Such a new concept is focused on the identification of asymptomatic structural target organ changes or more recently subclinical functional cardiac or vascular target organ changes to identify children at risk. Of note, this approach is not only clinically proven but also biologically justified (7).

Surprisingly we routinely still don't take into account structural or functional target organ (TO) changes which are a necessary precondition and intermediate end points for developing CV morbid events regardless of the level of target risk factor.

Assessment of arterial structure and function as well as endothelial function together with assessment of left ventricle geometry and function are some of the potentially useful clinical approaches for early identification of children at increased cardiovascular risk (8, 9, 10).

To summarize, although much of currently recommended medical practice and essentially all evidence-based practice assume the application of population mean effects to individuals, we should try to change our view on this topic from statistical to more biologically approach.

Population based cardiovascular risk assessment model in adults. How does it work?

Almost all current CV risk prediction models (both for children and adults) are based on multivariable regression equations derived from different cohorts in which the levels of traditional or non-traditional risk factors are assigned points to predict CVS outcome (11, 12, 13). In fact we are usually measuring a number of different parameters (metabolic or genetic biomarkers, anthropometric parameters, environmental factors) without having knowledge of their biological meaning in real sense. Although we are cognizant that there is a statistical relation between risk factor and CVS events, it is still not quite clear are they just in casually or casual association with future CVS outcome. Furthermore, the most of the currently used cardiovascular risk prediction models in adults are devised for older individuals (>40 year) having perhaps well-established cardiovascular disease or high life time risk, but low 10-years risk (12).

If we look at the most relevant CVS risk scoring models in adults: Framingham heart study, European Systematic Coronary Risk Evaluation (SCORE), Prospective Cardiovascular Munster (PROCAM) model Reynolds Risk Score, it is not so hard to conclude that strategies based on risk factors measurements are not the best way to select individuals at increased CV risk.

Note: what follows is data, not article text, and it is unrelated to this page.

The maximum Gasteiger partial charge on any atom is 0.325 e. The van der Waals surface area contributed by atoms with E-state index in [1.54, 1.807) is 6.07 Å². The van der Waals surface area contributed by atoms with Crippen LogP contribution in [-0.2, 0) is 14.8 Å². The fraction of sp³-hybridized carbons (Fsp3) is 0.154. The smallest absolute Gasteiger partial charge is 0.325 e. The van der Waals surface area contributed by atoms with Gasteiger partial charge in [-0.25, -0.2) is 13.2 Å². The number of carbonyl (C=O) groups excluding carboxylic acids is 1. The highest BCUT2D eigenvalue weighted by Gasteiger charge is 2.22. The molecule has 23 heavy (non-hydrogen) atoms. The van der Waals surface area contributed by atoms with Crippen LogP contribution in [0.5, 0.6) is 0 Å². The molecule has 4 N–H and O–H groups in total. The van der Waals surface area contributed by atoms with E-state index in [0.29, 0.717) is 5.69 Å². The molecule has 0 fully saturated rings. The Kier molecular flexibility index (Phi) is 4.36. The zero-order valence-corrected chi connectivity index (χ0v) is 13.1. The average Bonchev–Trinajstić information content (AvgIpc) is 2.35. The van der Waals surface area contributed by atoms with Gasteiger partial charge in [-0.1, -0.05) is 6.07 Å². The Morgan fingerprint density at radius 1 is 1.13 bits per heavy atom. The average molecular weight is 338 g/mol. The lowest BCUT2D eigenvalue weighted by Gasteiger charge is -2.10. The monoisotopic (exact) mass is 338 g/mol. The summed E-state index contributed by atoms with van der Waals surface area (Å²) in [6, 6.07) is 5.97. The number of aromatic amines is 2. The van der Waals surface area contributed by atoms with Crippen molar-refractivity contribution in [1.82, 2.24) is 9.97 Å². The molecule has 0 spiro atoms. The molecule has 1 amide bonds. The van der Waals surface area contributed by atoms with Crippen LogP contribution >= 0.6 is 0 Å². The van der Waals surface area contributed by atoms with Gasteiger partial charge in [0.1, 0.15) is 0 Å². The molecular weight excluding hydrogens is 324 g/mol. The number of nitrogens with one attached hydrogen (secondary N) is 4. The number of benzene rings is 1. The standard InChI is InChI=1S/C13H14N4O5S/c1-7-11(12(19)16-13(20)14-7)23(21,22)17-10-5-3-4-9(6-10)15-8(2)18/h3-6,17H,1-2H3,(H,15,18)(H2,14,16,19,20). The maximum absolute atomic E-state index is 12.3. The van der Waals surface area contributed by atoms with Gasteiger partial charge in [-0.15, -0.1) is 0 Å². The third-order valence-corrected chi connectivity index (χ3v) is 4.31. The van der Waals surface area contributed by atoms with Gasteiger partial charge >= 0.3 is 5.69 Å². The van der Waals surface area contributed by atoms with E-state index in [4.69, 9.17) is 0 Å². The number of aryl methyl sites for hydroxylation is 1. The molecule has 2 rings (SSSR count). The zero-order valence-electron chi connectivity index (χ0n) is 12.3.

In prospective Atherosclerosis Risk in Communities Study (ARIC) study in adult patients who develop coronary heart disease less than one forth were classified in high risk category, with Framingham risk scores greater than 20 %. Moreover, overall 70 % or more of individuals who developed coronary heart disease have low or medium Framingham risk scores (14, 15). Another, highly cited study by Sachdeva et al, focused on singular traditional risk factors assessment in adults hospitalized with acute coronary artery disease, showed that almost 77 % of patients had normal values of LDL, (below 130 mg/dl), 61,8 % had normal values of triglyceride (below 150 mg/dl) and 45,4 % had normal values of HDL (>40 mg/dl)(16). Study by Futterman et al. also reported the similar percentage of patients (near 50%) without any of the conventional risk factors, developing coronary artery disease (17).

Recently, many authors have tried to improve risk prediction by adding novel recently characterized putative risk factors such as inflammatory and thrombogenic biomarkers. Most notably, lipoprotein(a), C-reactive protein, uric acid, interleukin-6, fibrinogen, plasminogen-activator-inhibitor 1 (PAI-1) levels, serum amyloid A and P, fibrinogen, BM: I-CAM1, V-CAM1, selectin E, von Willebrand factor (18).